Lifestyle Magazine

A Wedding Blogger’s Wedding Tips

By Claire

I’d like to introduce you all to a wedding blogger I love! This is Louise, who blogs at A wedding in wellies. I love reading her blog because she’s a real bride to be with a brilliant sense of humour. I can’t recommend Louise’s wedding blog enough!

I asked Louise if she’d like to write a guest post for English Wedding and she said yes. I still can’t stop grinning at that! So from one brilliantly inspiring bride to be: wedding tips for all you brides and grooms out there. Enjoy


My wedding tips- Louise from A wedding in wellies

Hello Claire!

With just six weeks left until the big day, dare I say it, everything seems pretty much sorted and in place. And considering we’ve only had a budget of £5,000 to spend, I think we’re doing ok.

We’re keeping it simple, with just 50 guests (close friends and family) and the reception will be a party in a marquee in my mom’s wonderful garden with a hog roast buffet. And because the food and venue are such a bargain, we’ve been able to afford to hire a small bar and make it special with our own little touches.

Lots of people have asked how we’ve managed to pull it all together on such a small budget, without sacrificing anything – so I wondered if your readers might be interested in how we’re doing it…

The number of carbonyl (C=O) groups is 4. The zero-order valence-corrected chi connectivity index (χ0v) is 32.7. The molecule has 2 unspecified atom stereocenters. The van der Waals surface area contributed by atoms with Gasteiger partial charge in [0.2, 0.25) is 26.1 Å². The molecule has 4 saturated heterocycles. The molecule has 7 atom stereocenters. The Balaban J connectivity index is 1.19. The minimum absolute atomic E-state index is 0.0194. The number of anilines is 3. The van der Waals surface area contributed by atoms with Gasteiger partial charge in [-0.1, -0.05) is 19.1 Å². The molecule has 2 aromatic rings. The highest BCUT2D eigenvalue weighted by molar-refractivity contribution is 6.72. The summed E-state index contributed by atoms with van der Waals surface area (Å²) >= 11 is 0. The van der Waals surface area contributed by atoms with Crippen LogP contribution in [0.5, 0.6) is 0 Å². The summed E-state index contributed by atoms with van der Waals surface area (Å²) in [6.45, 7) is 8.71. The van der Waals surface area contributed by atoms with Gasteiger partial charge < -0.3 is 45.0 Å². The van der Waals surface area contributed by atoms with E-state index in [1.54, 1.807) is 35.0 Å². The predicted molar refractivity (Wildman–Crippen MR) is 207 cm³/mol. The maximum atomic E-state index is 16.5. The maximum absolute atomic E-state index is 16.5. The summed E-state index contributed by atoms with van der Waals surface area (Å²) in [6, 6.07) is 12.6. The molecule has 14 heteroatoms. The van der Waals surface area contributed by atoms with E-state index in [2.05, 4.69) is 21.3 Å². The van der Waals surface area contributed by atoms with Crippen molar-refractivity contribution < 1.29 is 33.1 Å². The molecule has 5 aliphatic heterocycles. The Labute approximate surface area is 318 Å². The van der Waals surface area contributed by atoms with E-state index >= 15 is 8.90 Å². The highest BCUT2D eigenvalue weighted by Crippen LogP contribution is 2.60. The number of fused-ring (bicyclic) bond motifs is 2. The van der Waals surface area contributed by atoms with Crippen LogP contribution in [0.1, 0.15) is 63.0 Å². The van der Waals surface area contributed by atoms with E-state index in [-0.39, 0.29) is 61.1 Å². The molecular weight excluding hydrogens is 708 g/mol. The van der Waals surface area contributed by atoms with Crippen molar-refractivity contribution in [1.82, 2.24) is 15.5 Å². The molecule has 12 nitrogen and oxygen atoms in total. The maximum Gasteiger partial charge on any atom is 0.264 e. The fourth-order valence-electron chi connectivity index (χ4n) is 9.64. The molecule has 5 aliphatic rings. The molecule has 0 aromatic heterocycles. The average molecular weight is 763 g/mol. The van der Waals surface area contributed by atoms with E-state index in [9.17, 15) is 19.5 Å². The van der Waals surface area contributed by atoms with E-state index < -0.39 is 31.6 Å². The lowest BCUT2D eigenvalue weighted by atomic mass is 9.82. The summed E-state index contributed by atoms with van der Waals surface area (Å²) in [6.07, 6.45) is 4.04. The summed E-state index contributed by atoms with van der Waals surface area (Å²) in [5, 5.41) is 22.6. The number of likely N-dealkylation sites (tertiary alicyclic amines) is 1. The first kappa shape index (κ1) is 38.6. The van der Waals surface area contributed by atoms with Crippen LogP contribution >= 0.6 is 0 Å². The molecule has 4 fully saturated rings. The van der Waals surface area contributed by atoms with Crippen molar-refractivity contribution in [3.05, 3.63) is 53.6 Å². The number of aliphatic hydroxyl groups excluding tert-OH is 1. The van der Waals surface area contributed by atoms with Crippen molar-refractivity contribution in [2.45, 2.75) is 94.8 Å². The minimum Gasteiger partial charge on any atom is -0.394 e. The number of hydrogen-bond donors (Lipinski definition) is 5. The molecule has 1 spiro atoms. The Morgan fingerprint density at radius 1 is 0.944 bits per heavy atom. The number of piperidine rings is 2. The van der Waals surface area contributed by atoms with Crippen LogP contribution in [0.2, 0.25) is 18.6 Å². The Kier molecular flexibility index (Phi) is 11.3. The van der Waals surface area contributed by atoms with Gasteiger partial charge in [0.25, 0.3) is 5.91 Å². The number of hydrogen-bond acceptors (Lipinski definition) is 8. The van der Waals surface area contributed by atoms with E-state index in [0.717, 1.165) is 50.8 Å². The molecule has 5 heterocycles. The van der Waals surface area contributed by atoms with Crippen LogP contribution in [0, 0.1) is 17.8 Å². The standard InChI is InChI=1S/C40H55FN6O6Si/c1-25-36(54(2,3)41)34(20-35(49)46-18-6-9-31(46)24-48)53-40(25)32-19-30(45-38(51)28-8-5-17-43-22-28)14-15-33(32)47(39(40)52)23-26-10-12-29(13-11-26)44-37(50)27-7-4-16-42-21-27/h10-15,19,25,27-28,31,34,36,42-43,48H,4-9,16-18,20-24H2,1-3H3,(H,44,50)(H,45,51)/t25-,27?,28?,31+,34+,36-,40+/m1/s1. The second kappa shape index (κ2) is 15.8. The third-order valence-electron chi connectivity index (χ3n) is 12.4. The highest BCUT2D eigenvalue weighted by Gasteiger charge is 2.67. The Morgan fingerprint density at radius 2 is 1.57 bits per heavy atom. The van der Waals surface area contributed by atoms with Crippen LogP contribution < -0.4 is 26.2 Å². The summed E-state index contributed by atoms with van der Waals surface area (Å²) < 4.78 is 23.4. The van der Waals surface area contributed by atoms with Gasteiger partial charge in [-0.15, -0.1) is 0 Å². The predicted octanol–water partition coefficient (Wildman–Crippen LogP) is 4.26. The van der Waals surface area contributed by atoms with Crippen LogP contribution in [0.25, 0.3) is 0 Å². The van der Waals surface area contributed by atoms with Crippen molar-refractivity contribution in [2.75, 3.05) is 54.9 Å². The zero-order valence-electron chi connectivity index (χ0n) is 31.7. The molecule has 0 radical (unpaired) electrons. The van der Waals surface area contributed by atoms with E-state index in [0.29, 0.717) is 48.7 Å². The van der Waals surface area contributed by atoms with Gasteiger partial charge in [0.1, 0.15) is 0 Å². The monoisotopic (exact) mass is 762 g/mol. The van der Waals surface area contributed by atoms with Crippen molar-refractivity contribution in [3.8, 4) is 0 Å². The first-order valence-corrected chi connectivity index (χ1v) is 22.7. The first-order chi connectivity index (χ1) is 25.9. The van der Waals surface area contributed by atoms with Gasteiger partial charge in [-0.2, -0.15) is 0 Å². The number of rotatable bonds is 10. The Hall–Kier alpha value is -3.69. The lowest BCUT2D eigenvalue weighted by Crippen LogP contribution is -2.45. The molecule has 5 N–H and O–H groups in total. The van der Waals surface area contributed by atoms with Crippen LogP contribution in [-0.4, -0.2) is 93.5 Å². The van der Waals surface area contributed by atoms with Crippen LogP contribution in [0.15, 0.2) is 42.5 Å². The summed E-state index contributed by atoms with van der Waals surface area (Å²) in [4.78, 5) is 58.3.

Don’t get carried away. If you’re on a tight budget, know when to step away from the bridal mags. By all means, use them to steal ideas and inspire you (I have an Everest-height pile of them), but mind you don’t get sucked into believing that the day won’t be perfect unless you have a band of Peruvian guitarists or hand-made tablecloths made from fairy wings and unicorn hair. Trust me, I had to give myself a slap several times.

You don’t need half the paraphernalia they say you do, and you don’t have to do all the things that everybody else does either. Break the traditions and do your own thing, it’ll make your wedding personal to you. Which leads me to my next point:

No-one gives a monkey’s about favours. There I’ve said it. And look I haven’t been struck down by lightening. When you’re on a budget, every penny counts, so spend the money on booze instead. Or a ruddy great cheese board. (that’s what we’re doing!) People like lots of food and drink at weddings.

Everyone mucking in (from a wedding in wellies)

Everyone mucking in (from a wedding in wellies)

Don’t be scared to rope people in to help. Almost everyone at our wedding is doing something to help. And it’s actually quite nice, because everyone is feeling really involved and excited about the day. A wedding is all about a nice gathering of your favourite people, all helping you celebrate the best day of your life. So the more they can be a real part of it, the more memorable it will be for them too. And because they love you, you’ll find people will bend over backwards to help. But sentimental reasons aside for a sec, it’ll also save you oodles of cash.